MKs congratulate Mofaz, predict Kadima's demise

Likud Mk Danon says Mofaz will continue "left-wing path"; Meretz claims Mofaz win proves Kadima a center-right-wing party.

Smiling Shaul Mofaz wins Kadima primary 370 (photo credit: Marc Israel Sellem)
Smiling Shaul Mofaz wins Kadima primary 370
(photo credit: Marc Israel Sellem)
Shaul Mofaz’s victory in the Kadima primary on Tuesday brought mixed reactions from other parties in the Knesset on Wednesday, with some congratulating him while taking the opportunity to slam the party.
MK Ofir Akunis (Likud) wished the new Kadima leader a long career as leader of the opposition, but added that the party is “at the end of its journey,” and the public has lost faith in Kadima.
According to MK Danny Danon (Likud), Mofaz’s victory symbolizes Kadima’s end. He pointed out that Mofaz favors a return to pre- 1967 lines, and is “continuing the left-wing path of [outgoing Kadima leader Tzipi] Livni.”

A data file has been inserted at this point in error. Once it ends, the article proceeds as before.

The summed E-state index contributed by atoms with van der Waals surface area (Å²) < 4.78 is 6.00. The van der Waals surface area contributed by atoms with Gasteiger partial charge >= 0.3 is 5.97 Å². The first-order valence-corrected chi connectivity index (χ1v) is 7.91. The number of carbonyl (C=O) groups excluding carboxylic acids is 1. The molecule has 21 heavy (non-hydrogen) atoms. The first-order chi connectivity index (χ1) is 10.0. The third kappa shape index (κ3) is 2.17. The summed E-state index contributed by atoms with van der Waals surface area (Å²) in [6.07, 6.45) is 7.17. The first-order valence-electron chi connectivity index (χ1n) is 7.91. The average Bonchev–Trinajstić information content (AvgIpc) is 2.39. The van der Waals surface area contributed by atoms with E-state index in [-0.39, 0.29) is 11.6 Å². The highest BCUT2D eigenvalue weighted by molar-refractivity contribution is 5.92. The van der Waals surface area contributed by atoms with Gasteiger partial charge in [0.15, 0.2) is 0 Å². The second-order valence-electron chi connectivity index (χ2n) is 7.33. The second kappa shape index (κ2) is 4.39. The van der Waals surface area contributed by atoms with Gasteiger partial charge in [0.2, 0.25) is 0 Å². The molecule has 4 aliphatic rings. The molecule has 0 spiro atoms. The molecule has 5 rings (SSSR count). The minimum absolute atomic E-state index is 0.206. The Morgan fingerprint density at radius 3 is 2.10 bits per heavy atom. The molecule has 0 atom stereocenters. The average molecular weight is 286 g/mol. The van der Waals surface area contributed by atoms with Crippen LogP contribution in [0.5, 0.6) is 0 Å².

Meretz launched an online campaign titled “it’s the same Kadima” on Wednesday, in an attempt to bring back left-wing voters. The party says three to four of Kadima’s Knesset seats come from former Meretz voters.
Meretz leader Zehava Gal- On congratulated Mofaz, but said that his victory proves that Kadima is a center-right- wing party.
“This should stop Kadima from deluding left-wing voters that they are an alternative to Netanyahu,” she said, calling for voters who “believe in ending the occupation” to vote Meretz.
Labor leader Shelly Yacimovich called Mofaz worthy of his new job and commended his contributions to Israel.
However, Yacimovich added that Labor is the only true alternative to the current government, and that in the past three years Kadima has not been able to compete against Prime Minister Binyamin Netanyahu’s government in economic, social or diplomatic matters.
United Torah Judaism MK Moshe Gafni said that Livni lost the primary because she attacked haredim, and he hopes Mofaz does not make the same mistake.
MK Michael Ben-Ari (National Union) attributed Mofaz’s victory to votes from the Arab towns of Jisr e- Zarka and Dir al-Assad, adding that the new Kadima leader will be indebted to those voters.
“It is an embarrassment that a party that seeks to lead the country looks this way,” he lamented.